Long time contributor Raf ponders the media response to the Trojan Horse Affair New York Times podcast and once again finds British journalism standards to be lacking

The Trojan Hoax podcast is giving me farce, high drama, soap opera and comedy characters on a par with Four Lions the film by Chris Morris. It has White Saviours claiming to want to save a Muslim woman who categorically denies needing saving. It has Michael Gove a couple years removed from his virulently Islamophobic screed Celsius 7/7 and who as Baroness Warsi claims, radicalised then Prime minister David Cameron into taking a hard stance against British Muslims. It has Nick Timothy the pound shop Rasputin like figure advisor to Home Secretary Theresa May phoning a local community centre in Birmingham to shutdown a discussion being held about the ‘Islamist’ plot.

In short, Trojan Hoax Affair, is an eight part investigation into who wrote that infamous letter and its subsequent fallout and impact on British Muslim communities. There’s even a Bridget Jones (no, not that one) What more do you want from a podcast series?

Hi if you’ve read this far, then you have been duped, led on, lied to by me in much the same way all the characters involved in the whole story were. This is not a review of The Trojan Horse Affair podcast in any traditional sense. This is an examination of the total failure of the UK journalism industry. A review on why no editor in the UK asked questions of those involved and why no journalist employed by the major British newspapers submitted a freedom of information requests like the two ‘Serial’ podcasters.

“Islamophobia really hit its zenith around the time of the Trojan hoax letter, who remembers Cathy Newman and her retracted assertion that she was ushered out of a Mosque? Or The Sun’s claim that 1 in 5 Muslims support ISIS or Trevor Phillips’ documentary on British Muslims?”

We were hardly in Woodward and Bernstein territory, yet the whole of British journalism acted like stenographers, instead of the investigative journalists they are supposed to be. Why in Jahanam did nobody from our fearless “nobody tells us what to write” press ask why would Islamists spend twenty years plotting to take over a school in Alum Rock and what was their end goal outside of declaring a Caliphate during term time only?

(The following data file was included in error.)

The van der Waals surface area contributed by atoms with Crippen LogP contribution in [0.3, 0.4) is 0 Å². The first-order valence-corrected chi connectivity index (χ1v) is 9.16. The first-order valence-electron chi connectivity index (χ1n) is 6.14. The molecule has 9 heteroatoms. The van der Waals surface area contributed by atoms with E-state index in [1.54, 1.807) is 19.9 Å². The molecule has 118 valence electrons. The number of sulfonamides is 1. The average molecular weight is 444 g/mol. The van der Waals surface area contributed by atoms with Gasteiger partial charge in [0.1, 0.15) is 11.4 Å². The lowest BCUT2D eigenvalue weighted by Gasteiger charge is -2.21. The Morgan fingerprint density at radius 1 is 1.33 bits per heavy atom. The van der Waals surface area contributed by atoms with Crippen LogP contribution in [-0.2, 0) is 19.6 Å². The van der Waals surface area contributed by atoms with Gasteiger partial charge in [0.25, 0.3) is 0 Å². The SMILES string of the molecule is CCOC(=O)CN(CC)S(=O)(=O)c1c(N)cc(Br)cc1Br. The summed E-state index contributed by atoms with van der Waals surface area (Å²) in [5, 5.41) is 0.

At its heart the podcast is about how the whole of society became radicalised. How the everyman and woman were groomed into viewing Muslims only through the lens of suspicion, securitisation and ‘civilising’ them (looking at you Humanist UK)

It’s the story of how people were duped into believing Steve and Sue Packer’s version of events at the school in question – without any corroboration of their story.

Islamophobia really hit its zenith around the time of the Trojan hoax letter. Who remembers Cathy Newman and her retracted assertion that she was ushered out of a Mosque? Or The Sun’s claim that 1 in 5 Muslims support ISIS or Trevor Phillips’ documentary on British Muslims? It seemed like everyone had something to say about British Muslims – even BAFTA winning actors and edgelord comedians.

There was a moral panic during and directly after that had severe consequences for every single Muslim family whether they lived in Birmigham or not.

As Asim Qureshi in his piece on the Trojan Horse Affair podcast argues, the UK government supercharged its Prevent strategy and introduced a raft of new laws and regulations in The Counter Terrorism and Security Act of 2015. He says Doctors, Nurses and Teachers are now compelled by legislation to report Muslim children if they show signs of radicalisation with hilarious and tragic consequences. Such as:

“Are we really to believe that the podcast would have gained so much traction if it was solely produced and presented by Muslims? There is a reason why Hamza waited around after a talk by a White American to approach him about covering the whole story. This admission in my view is a damning indictment on British journalism.”

What does this say about our newsrooms that the only Muslims allowed to talk about the hoax letter at the time were parroting “Islamists taking over Birmingham schools” talking points and going on to front astroturf organisations purporting to tackle extremism or leading the government’s anti-extremism programmes?

Why were Muslims speaking out at the time about The Trojan Hoax and the creeping securitisation of Muslim children because of this panic, smeared as Jihadists?

Are we really to believe that the podcast would have gained so much traction if it was solely produced and presented by Muslims?

There is a reason why Hamza waited around after a talk by a White American to approach him about covering the story. This admission in my view is a damning indictment of British journalism. Hamza felt he wouldn’t get anywhere with them because it is a closed Islamophobic shop.

Muslims make up 5% of the UK population but 0.4% of journalists in the UK are Muslim. Out of the 0.4% of Muslim journalists how many are from a working class background like the area in Birmingham? And because someone has to say it, how many of the most prominent Muslim journalists are just Brown faces for Islamophobia and increasing securitisation of Muslims?